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I am using OLS to predict price for a data set of cars. I have the following categorical features:

 ['ModelYear', 'Province', 'BodyType', 'Year', 'Month','TransmissionType', 'CarFuelType']

and only one non-categorical feature:

['Milage']

When I use OLS for the entire data set, I get the following results:

Test r^2 score:  0.884958272024
(normalized) Mean Sqr Error:  14787783.2542
AVG price:  172792220.37448004
STD price:  43601151.72460971

However, when I subset on the ModelYear (let say on 2016) I get the following results:

Test r^2 score:  0.0697490850982
(normalized) Mean Sqr Error:  16922600.0875
AVG Test price:  209564708.85093167
STD Test price:  17548958.668762047

As you see on the subset we have lower test variance, as is expected. However, MSE is increased and R^2 is decreased. This is the case for all other ModelYears as well. How is this possible? My intuition is that on a smaller data set I should have better prediction.

I am standard scaling all the features including dummy variables for categorical features.

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    $\begingroup$ You probably know that as sample size increases, the variance of the OLS estimator decreases. That is not surprising: given more data we can estimate the model parameters with higher precision. So what is the puzzle? $\endgroup$ May 14, 2017 at 8:27
  • $\begingroup$ Here it is not with higher precision, as the the data is increased. It is the other way around. The MSE is increased as the data has become smaller (second case). $\endgroup$
    – Hamed
    May 14, 2017 at 8:39
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    $\begingroup$ Exactly. Less data --> higher MSE --> lower precision. More data --> lower MSE --> higher precision. Probably you misunderstood what MSE indicates: high MSE means low precision. $\endgroup$ May 14, 2017 at 8:48
  • $\begingroup$ what is your dependent variable ? $\endgroup$
    – user10619
    May 14, 2017 at 9:16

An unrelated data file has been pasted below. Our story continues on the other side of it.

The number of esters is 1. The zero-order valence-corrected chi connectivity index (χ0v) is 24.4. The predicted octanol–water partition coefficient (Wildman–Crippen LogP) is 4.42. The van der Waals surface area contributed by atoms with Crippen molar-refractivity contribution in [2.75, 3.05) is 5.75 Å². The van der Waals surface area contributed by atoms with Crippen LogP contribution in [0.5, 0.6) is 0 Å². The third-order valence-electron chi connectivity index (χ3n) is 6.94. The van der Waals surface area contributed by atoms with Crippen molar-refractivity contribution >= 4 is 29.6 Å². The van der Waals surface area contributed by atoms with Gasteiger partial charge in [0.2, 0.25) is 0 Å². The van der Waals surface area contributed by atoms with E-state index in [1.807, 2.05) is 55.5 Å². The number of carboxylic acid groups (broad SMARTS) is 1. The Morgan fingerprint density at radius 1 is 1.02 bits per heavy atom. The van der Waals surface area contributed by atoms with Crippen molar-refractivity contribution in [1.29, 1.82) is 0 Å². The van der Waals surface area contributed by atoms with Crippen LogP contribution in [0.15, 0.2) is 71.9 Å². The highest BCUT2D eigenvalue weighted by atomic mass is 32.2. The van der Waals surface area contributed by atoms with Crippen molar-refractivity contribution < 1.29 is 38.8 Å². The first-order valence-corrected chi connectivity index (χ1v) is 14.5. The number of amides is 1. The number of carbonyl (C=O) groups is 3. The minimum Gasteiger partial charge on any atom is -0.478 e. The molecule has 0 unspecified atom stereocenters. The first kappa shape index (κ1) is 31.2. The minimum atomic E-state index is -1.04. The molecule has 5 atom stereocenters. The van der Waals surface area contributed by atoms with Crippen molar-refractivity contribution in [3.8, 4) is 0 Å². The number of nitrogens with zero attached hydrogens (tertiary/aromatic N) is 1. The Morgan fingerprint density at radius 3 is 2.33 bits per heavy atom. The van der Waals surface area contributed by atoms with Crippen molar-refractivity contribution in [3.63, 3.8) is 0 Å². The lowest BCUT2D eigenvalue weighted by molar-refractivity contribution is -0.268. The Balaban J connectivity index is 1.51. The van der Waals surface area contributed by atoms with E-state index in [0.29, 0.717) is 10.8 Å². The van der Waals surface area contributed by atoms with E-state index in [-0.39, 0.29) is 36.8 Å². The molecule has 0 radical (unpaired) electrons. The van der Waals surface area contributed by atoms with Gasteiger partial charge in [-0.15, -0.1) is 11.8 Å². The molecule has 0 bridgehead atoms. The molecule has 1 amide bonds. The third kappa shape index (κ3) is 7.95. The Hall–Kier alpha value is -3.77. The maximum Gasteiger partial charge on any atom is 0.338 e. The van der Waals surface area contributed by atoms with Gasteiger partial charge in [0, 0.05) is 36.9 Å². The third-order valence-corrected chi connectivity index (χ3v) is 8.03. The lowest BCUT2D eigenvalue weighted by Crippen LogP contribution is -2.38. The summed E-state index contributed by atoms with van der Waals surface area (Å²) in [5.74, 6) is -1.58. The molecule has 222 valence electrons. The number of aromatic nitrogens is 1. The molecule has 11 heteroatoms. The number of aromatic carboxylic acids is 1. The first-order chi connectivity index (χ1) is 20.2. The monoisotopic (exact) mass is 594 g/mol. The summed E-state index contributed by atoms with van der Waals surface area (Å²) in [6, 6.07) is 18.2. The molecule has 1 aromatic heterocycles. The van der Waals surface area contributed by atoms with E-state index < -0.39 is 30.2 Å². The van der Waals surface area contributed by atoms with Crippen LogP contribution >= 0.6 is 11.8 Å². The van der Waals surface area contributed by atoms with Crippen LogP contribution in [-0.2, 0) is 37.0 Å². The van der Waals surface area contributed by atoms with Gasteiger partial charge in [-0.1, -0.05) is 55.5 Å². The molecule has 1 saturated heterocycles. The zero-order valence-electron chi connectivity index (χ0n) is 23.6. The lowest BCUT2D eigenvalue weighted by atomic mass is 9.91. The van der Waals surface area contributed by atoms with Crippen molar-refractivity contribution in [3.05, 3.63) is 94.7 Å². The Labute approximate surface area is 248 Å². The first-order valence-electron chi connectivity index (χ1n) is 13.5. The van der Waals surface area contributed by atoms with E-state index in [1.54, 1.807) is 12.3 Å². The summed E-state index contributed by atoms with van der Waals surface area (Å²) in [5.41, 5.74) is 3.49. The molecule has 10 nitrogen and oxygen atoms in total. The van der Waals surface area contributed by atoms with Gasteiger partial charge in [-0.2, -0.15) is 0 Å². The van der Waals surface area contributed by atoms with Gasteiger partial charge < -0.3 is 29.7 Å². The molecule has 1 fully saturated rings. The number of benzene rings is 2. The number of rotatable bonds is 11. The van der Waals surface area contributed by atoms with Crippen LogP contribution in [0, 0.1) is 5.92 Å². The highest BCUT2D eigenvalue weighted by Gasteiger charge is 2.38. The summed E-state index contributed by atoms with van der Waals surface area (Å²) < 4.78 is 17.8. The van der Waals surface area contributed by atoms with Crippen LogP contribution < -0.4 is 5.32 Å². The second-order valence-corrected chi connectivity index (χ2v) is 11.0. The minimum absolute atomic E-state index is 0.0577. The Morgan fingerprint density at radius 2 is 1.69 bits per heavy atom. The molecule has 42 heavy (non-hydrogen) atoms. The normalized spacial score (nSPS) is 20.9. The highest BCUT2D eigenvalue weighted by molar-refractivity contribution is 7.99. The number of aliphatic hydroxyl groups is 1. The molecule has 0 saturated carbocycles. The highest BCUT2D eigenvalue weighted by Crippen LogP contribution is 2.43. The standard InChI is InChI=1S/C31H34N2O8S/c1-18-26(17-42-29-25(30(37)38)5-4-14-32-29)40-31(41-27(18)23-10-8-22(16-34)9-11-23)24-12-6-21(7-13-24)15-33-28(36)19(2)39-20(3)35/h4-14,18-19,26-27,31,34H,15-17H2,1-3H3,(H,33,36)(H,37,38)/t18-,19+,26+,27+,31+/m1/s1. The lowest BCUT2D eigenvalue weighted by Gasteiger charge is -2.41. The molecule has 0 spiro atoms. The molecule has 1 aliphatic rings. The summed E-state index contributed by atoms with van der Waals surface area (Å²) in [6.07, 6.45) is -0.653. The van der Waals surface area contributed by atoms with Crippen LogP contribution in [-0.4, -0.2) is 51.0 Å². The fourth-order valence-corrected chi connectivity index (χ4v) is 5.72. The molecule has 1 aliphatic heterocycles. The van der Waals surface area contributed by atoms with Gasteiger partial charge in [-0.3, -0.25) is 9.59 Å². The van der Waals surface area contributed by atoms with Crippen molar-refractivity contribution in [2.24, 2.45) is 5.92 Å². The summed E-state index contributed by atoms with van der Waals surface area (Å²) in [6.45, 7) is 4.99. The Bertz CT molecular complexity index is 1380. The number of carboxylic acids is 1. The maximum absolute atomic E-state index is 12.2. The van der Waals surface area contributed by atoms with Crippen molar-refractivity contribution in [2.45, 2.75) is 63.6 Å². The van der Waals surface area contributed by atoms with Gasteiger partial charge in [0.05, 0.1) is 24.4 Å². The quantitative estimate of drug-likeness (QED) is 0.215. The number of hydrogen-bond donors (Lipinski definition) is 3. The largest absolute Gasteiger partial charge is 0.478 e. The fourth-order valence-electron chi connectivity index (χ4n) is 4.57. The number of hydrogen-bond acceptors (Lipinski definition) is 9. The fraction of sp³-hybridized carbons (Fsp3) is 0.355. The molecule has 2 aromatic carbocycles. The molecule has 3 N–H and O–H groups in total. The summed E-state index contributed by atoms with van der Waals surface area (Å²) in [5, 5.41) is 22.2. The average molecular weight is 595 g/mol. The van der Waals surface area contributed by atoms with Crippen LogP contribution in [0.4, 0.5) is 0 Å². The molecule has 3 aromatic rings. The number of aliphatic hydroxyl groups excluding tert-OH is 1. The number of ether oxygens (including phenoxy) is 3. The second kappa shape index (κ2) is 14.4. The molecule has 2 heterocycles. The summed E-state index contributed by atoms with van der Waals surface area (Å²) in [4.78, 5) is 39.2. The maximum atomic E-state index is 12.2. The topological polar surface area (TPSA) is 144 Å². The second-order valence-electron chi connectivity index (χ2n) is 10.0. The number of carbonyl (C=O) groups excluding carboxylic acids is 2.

• $\begingroup$ I think something is misunderstood. Note that the data is subset on one feature, namely ModelYear. So I am considering all cars built in 2016, and since this is a categorical feature, cars built on other years should NOT influence the line fitted for each of them (since different coefficient is learnt for each year, using dummy variables). Also note that, as I said I have this increase in MSE when I subset on all years. Moreover the data is big enough to compensate for possible reduction. @Richard $\endgroup$
    – Hamed
    May 14, 2017 at 9:16

1 Answer 1

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What is the difference between 'Model Year' and 'Year'?

Your intuition that a smaller data set has better prediction is wrong because predictive power of a model increases with more information in terms of both breadth (more variables) and breadth (number of observations).

R squared indicates the total amount of variation that is explained by each of your independent variables. Each independent variable can contribute differently towards explaining the variation in the dependent variable.

It is possible that 'Model Year' is a better predictor of price than the other variables, which led to a high R squared and low MSE. And that predictive power was lost when you removed the 'Model Year' variable, leading to a higher MSE in the subset model.

It is also possible that there are other variables that were not considered in your model that are important to predict price correctly.

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